Veteran retail analyst Matt Nemer, recently of Wells Fargo Securities and now a managing director at investment banking firm ComCap LLC, says the trio of acquisitions illustrates a shift within Wal-Mart’s corporate offices, and that leadership at the retail giant is getting even more serious about e-commerce.

“This isn’t a quiet strategy to go out and buy Jet and these other deals,” he says. “They’re putting capital to work. There’s been a real mindset change at Wal-Mart, and I [initially] questioned the commitment level from the board to be a big force in e-commerce. You’d have to look at the Jet deal and ShoeBuy and [Moosejaw] and come to the conclusion that the Wal-Mart board is really serious [about e-commerce].”

The Moosejaw deal reminds Nemer of Amazon.com Inc.’s 2009 purchase of online shoe retailer Zappos.com in a deal valued at $847 million in terms of what this means for Wal-Mart’s overall strategy.

“I don’t think you are necessarily going to know when you’re on Moosejaw.com that you’re part of the Walmart.com family, just like when you’re on Zappos.com, it’s not apparent you’re in the Amazon neighborhood,” Nemer says.

Wal-Mart and Moosejaw attract different types of shoppers. Moosejaw is known for selling higher-end outdoor brands such as Patagonia, The North Face and others on its site, while Wal-Mart highlights value and low prices.

According to Top500Guide.com data, 52.36% of Wal-Mart’s online shoppers have an annual household income of under $60,000, while the majority of Moosejaw’s online shoppers (59.77%) have an average annual household income of more than $60,000. Moosejaw also boasts an average online order value that is 16% higher than Wal-Mart’s, an Internet Retailer-estimated $145 compared to $125.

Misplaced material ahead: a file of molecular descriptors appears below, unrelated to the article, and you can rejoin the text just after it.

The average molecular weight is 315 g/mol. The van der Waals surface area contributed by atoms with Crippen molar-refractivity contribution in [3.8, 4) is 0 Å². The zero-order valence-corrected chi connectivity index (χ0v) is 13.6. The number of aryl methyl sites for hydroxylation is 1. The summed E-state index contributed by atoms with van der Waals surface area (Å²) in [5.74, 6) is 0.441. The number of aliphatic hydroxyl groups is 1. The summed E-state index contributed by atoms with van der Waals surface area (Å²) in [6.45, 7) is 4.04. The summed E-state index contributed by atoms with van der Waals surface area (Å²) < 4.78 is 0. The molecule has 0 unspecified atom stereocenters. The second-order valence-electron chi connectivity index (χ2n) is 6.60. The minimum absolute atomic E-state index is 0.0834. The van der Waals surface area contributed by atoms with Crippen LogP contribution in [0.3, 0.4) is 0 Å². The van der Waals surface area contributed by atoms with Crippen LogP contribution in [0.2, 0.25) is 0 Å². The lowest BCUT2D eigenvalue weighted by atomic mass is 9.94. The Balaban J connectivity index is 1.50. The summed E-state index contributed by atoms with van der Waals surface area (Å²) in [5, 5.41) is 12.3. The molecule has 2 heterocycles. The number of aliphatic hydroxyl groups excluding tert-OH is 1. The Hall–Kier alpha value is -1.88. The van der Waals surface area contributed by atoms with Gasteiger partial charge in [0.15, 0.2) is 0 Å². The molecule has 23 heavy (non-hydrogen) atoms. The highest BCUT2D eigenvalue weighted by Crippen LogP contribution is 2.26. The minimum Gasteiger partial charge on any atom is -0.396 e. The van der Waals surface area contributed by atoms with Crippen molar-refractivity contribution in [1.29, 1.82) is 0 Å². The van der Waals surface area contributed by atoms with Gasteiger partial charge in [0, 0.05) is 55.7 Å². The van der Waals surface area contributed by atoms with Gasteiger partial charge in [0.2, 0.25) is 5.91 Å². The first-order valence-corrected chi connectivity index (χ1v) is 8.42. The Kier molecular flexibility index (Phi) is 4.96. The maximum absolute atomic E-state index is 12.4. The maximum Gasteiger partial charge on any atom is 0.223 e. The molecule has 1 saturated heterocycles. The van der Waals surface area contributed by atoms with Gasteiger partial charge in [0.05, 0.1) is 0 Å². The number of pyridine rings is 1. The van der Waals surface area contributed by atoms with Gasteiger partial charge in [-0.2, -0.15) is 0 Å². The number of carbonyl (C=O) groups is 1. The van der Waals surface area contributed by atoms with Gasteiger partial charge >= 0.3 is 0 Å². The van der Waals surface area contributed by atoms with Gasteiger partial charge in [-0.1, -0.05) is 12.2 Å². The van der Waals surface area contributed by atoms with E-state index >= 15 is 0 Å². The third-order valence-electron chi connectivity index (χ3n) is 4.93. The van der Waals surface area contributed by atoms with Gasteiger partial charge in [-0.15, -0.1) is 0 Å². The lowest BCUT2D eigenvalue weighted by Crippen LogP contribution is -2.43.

Comerford says he doesn’t expect Moosejaw’s approach to change under Wal-Mart’s ownership. “Moosejaw will continue to be a standalone business that continues to go after that high end of outdoor retail.”

Even so, the deal could benefit Wal-Mart by enabling it to introduce itself to a host of brands that don’t currently sell on Wal-Mart. That’s part of why this deal reminds him of the Amazon/Zappos marriage.

“Amazon didn’t have access to a lot of [major] footwear brands, and Amazon went out and bought [what was then] the largest online footwear retailer,” he says. “In the case of Moosejaw, Wal-Mart doesn’t really have access to a lot of these brands like Patagonia, and not that Patagonia is going to put their product on Walmart.com. It immediately gives them access where they can start to have conversations with brands.”

The Moosejaw deal also gives Wal-Mart instant access to the retailer’s customer base and, perhaps more importantly, the trove of data Moosejaw collects about those shoppers.

“[Wal-Mart] is going to get a whole lot of data about a customer that they’re probably not seeing in their stores or on their website,” Nemer says.

While Wal-Mart’s acquisition spree should help Wal-Mart instantly diversify its product catalog and potentially its customer base, Nemer says, but it could present some logistical headaches down the line.